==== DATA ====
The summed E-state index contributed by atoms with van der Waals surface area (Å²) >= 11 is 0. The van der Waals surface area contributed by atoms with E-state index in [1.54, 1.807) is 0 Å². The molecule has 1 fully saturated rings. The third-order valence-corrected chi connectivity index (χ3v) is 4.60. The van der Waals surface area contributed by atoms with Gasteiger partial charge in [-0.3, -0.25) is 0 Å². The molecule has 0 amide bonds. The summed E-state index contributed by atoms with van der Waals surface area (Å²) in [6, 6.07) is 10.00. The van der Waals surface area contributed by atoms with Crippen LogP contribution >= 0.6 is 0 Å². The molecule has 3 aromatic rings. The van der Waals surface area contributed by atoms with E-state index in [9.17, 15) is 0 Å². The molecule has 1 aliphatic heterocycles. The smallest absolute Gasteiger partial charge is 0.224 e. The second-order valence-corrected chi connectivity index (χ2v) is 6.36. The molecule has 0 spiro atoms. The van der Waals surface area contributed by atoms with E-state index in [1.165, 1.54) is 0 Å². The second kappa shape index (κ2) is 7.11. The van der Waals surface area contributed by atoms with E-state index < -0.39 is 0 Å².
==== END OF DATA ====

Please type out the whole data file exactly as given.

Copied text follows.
The summed E-state index contributed by atoms with van der Waals surface area (Å²) >= 11 is 0. The van der Waals surface area contributed by atoms with E-state index in [1.54, 1.807) is 0 Å². The molecule has 1 fully saturated rings. The third-order valence-corrected chi connectivity index (χ3v) is 4.60. The van der Waals surface area contributed by atoms with Gasteiger partial charge in [-0.3, -0.25) is 0 Å². The molecule has 0 amide bonds. The summed E-state index contributed by atoms with van der Waals surface area (Å²) in [6, 6.07) is 10.00. The van der Waals surface area contributed by atoms with Crippen LogP contribution >= 0.6 is 0 Å². The molecule has 3 aromatic rings. The van der Waals surface area contributed by atoms with E-state index in [9.17, 15) is 0 Å². The molecule has 1 aliphatic heterocycles. The smallest absolute Gasteiger partial charge is 0.224 e. The second-order valence-corrected chi connectivity index (χ2v) is 6.36. The molecule has 0 spiro atoms. The van der Waals surface area contributed by atoms with E-state index in [1.165, 1.54) is 0 Å². The second kappa shape index (κ2) is 7.11. The van der Waals surface area contributed by atoms with E-state index < -0.39 is 0 Å².